Intel on Monday unveiled its next-generation family of Atom microprocessors, adding three new chips and a new chipset to the line. The processors are aimed at low-end netbook portables as well as desktop PCs, Intel says, and all utilize a 45nm manufacturing process and integrate graphics processing capabilities and memory controllers directly into the processors, resulting in much better performance and reduced power consumption.
"The Intel Atom processor has fueled an entirely new category of computing over the last year and a half and we think the growth will continue," says Intel Corporate Vice President Mooly Eden. "We're excited to be delivering the next-generation Atom platform and working across the industry as we head into a second phase of growth, powering innovative new system designs with better performance, smaller footprints, and better battery life."
The new platform consists of one single core chip for netbooks, the Atom N450, and two desktop chips, the single core Atom D410 and the dual-core Atom D510; all run at 1.66 GHz. Additionally, Intel unveiled the new NM10 Express Chipset, which works with all of the new processors. The NM10 was previously code-named Pine Trail.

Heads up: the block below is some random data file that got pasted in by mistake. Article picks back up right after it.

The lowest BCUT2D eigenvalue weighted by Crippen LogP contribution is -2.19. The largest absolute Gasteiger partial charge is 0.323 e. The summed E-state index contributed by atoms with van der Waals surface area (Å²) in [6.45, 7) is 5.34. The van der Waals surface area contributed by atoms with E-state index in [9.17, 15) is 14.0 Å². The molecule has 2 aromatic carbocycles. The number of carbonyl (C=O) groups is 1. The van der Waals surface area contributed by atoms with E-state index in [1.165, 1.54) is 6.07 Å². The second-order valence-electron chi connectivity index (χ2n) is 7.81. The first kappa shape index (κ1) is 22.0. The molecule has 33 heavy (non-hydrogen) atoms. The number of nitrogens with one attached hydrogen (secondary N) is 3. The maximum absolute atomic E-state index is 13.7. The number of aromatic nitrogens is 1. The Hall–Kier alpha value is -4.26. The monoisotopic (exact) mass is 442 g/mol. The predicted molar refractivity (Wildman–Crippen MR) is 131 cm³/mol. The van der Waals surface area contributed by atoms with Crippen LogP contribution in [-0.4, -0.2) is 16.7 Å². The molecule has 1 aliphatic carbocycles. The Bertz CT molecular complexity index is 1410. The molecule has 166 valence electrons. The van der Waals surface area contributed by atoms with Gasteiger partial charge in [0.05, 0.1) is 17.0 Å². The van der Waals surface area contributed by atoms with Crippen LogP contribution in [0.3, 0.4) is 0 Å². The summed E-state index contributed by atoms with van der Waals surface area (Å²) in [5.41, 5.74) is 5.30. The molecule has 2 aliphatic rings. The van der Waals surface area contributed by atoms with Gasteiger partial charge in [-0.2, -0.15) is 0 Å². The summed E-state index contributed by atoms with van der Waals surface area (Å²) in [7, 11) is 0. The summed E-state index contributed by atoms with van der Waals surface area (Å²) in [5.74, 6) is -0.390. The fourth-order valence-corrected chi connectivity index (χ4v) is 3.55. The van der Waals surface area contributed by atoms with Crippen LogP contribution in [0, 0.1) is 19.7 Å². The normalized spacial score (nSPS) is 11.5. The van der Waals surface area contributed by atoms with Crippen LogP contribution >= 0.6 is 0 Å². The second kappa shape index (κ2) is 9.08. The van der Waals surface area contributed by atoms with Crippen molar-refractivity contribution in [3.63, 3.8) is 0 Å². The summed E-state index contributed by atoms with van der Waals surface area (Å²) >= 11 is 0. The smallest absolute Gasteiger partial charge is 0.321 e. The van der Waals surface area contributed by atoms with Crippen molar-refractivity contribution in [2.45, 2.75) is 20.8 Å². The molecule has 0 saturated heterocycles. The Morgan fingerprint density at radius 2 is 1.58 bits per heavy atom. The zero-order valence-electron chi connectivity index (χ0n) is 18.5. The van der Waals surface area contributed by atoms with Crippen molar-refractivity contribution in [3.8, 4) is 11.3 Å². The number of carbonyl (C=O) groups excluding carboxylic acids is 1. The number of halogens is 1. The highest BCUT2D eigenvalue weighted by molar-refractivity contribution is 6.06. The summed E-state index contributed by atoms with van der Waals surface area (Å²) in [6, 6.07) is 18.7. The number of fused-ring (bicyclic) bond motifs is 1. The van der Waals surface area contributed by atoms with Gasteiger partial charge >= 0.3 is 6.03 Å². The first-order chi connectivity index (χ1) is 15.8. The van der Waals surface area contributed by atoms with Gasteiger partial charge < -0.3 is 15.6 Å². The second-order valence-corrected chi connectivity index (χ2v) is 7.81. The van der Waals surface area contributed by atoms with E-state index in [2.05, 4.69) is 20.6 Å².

The biggest advance in the new Atom chips is the integration of graphics processing, which reduces the number of processing chips required in a low-end PC from 3 to 2. Intel says this advance results in a 60 percent reduction in the size of the platform footprint and a 20 percent improvement in average power consumption on netbooks. For desktop PCs, the platform footprint improves by 70 percent.
Next generation Atom-based chips will begin shipping in new PCs January 4, according to Intel. Expect to see a slew of netbooks and net-tops built around these chips at the Consumer Electronics Show (CES) in Las Vegas that week